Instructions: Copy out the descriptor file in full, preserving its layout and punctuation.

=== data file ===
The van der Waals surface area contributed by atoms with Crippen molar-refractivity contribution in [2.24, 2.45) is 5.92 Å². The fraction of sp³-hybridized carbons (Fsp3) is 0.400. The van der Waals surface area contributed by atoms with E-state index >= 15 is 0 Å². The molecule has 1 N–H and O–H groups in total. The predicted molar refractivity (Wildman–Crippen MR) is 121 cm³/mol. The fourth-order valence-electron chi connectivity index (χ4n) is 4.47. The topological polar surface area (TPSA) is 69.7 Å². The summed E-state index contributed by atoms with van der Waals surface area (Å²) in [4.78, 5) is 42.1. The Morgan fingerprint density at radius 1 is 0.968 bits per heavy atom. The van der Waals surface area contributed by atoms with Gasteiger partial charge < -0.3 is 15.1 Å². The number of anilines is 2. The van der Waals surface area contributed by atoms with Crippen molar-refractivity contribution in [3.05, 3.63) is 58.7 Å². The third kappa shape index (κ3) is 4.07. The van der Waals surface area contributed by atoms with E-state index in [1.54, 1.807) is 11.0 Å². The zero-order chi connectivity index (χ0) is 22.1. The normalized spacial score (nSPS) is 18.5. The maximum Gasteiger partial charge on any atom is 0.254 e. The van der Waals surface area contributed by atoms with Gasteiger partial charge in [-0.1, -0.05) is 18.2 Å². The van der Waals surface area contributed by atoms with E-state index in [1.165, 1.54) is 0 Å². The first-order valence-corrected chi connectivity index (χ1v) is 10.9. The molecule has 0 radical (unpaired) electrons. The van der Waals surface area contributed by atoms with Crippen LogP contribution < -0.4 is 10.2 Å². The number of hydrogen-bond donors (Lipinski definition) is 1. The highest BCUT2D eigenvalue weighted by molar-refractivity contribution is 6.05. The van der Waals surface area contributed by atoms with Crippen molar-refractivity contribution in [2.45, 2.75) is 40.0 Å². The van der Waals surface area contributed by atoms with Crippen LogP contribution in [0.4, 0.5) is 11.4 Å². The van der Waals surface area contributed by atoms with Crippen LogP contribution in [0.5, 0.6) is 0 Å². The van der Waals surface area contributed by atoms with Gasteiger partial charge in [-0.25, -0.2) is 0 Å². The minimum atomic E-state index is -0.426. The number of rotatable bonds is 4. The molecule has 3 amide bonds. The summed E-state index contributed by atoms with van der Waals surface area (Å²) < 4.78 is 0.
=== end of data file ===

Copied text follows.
The van der Waals surface area contributed by atoms with Crippen molar-refractivity contribution in [2.24, 2.45) is 5.92 Å². The fraction of sp³-hybridized carbons (Fsp3) is 0.400. The van der Waals surface area contributed by atoms with E-state index >= 15 is 0 Å². The molecule has 1 N–H and O–H groups in total. The predicted molar refractivity (Wildman–Crippen MR) is 121 cm³/mol. The fourth-order valence-electron chi connectivity index (χ4n) is 4.47. The topological polar surface area (TPSA) is 69.7 Å². The summed E-state index contributed by atoms with van der Waals surface area (Å²) in [4.78, 5) is 42.1. The Morgan fingerprint density at radius 1 is 0.968 bits per heavy atom. The van der Waals surface area contributed by atoms with Gasteiger partial charge < -0.3 is 15.1 Å². The number of anilines is 2. The van der Waals surface area contributed by atoms with Crippen molar-refractivity contribution in [3.05, 3.63) is 58.7 Å². The third kappa shape index (κ3) is 4.07. The van der Waals surface area contributed by atoms with E-state index in [1.54, 1.807) is 11.0 Å². The zero-order chi connectivity index (χ0) is 22.1. The normalized spacial score (nSPS) is 18.5. The maximum Gasteiger partial charge on any atom is 0.254 e. The van der Waals surface area contributed by atoms with Gasteiger partial charge in [-0.1, -0.05) is 18.2 Å². The van der Waals surface area contributed by atoms with E-state index in [1.165, 1.54) is 0 Å². The first-order valence-corrected chi connectivity index (χ1v) is 10.9. The molecule has 0 radical (unpaired) electrons. The van der Waals surface area contributed by atoms with Crippen LogP contribution < -0.4 is 10.2 Å². The number of hydrogen-bond donors (Lipinski definition) is 1. The highest BCUT2D eigenvalue weighted by molar-refractivity contribution is 6.05. The van der Waals surface area contributed by atoms with Crippen molar-refractivity contribution in [2.45, 2.75) is 40.0 Å². The van der Waals surface area contributed by atoms with Crippen LogP contribution in [0.4, 0.5) is 11.4 Å². The van der Waals surface area contributed by atoms with Crippen LogP contribution in [0.5, 0.6) is 0 Å². The van der Waals surface area contributed by atoms with Gasteiger partial charge in [-0.25, -0.2) is 0 Å². The minimum atomic E-state index is -0.426. The number of rotatable bonds is 4. The molecule has 3 amide bonds. The summed E-state index contributed by atoms with van der Waals surface area (Å²) < 4.78 is 0.